Archives For Data Disk

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My Azure Virtual Machine Won’t Start

To benefit from elasticity on Microsoft Azure, we regularly leverage strategies that utilize Azure Automation to shut down and de-allocate Virtual Machines when they are not needed.

This strategy is excellent and usually works on pretty well. Due to Azure’s highly dynamic nature, the allocation of Large Virtual Machines can sometimes pose a challenge in the form of “The server encountered an internal error. Please retry the request.” or “Failed to produce an allocation for the service.“. Continue Reading…

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Can’t Delete an Azure Resource Group

Recently, I hit a wall. I wasn’t able to delete my Azure Resource Groups and got quite frustrated… I’m writing this post, with hopes that you may save some time, frustration and energy with your ongoing challenge. Continue Reading…

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Provisioning a New Data Disk

Working with Linux on Azure has brought me back to the basics. This post is all about adding a new Data Disk to an existing Azure CentOS Virtual Machine. If you don’t have a Virtual Machine handy, I wrote a short walkthrough to help you get going. Continue Reading…

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Disk UUIDs and Linux on Azure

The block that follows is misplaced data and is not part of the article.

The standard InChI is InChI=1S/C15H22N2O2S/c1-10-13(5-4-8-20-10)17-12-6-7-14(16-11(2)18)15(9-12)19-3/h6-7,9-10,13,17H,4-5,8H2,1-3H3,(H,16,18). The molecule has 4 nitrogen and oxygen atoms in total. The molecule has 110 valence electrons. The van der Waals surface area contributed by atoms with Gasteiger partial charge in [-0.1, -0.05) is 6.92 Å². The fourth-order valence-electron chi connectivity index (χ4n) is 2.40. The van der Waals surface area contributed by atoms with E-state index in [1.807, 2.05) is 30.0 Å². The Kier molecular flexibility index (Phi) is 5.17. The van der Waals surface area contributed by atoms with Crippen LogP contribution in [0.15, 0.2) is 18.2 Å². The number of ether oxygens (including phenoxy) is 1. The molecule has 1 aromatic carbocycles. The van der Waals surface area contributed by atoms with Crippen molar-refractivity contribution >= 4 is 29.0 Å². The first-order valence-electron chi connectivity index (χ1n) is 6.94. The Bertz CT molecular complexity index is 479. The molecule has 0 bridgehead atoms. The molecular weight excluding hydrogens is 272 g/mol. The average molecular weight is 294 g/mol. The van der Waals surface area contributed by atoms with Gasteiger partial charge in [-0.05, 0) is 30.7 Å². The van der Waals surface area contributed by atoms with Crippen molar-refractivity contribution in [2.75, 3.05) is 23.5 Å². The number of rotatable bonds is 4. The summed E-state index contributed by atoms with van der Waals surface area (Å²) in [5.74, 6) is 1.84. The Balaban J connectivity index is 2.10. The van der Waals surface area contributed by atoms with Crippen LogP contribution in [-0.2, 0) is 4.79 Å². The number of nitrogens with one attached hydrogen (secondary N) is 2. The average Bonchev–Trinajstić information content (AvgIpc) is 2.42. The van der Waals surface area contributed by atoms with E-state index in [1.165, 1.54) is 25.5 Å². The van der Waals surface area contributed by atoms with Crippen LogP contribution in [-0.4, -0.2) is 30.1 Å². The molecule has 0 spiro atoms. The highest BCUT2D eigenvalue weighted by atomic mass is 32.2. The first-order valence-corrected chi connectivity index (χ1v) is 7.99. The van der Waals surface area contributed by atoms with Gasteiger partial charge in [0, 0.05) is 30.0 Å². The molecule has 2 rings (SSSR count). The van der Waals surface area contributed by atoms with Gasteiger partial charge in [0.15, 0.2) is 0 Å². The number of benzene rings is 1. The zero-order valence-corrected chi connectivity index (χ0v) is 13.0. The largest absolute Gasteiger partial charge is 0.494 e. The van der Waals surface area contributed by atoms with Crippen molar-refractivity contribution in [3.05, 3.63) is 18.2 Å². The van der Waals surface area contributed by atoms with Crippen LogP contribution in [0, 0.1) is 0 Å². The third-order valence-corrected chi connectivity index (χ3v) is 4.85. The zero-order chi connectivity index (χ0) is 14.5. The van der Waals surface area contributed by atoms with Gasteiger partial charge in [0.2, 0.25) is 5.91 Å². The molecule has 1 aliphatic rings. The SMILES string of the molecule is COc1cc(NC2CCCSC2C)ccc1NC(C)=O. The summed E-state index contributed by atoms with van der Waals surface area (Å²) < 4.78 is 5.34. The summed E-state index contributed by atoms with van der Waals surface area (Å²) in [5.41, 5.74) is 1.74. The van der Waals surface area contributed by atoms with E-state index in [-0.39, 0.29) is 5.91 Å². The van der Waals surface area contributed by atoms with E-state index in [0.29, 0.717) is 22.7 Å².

I recently ran a few tests to figure out how UUIDs behave on Azure when we capture VM Images, copy VHDs, move Virtual Machines and re-provision them in different data centers. Continue Reading…

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Moving to a New Azure Datacenter

From time to time, I face interesting challenges. Azure is an exciting platform, because it’s pushing me to learn about things that I wouldn’t of dreamed of a few years back.

This post is all about moving a CentOS Virtual Machine that has a RAID 0 to a new Microsoft Azure Datacenter. Continue Reading…

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While I was playing around with the Azure Resource Manager Copy Operation, I started thinking about what I could do with it. The first wild idea that popped into my head was, to use it to deploy multi-geo environments from a single ARM Template.

Alright, some of you might think that it’s not such great idea, and I can appreciate that. But I’m just too curious, so let’s give this a chance. Continue Reading…

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Creating a CentOS VM Using ARM

Docker and Open Source projects are getting lots of attention, so I decided that it was time for me to build a Linux Virtual Machine on Microsoft Azure. This post is all about creating an Azure Resource Manager Template for a CentOS Virtual Machine with two stripped Data Disks. This template should be used as a starting point and may require some tweaking to meet your needs. Feel free to share your thoughts by using the comment section. Continue Reading…

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A Monster VM Azure Resource Manager Template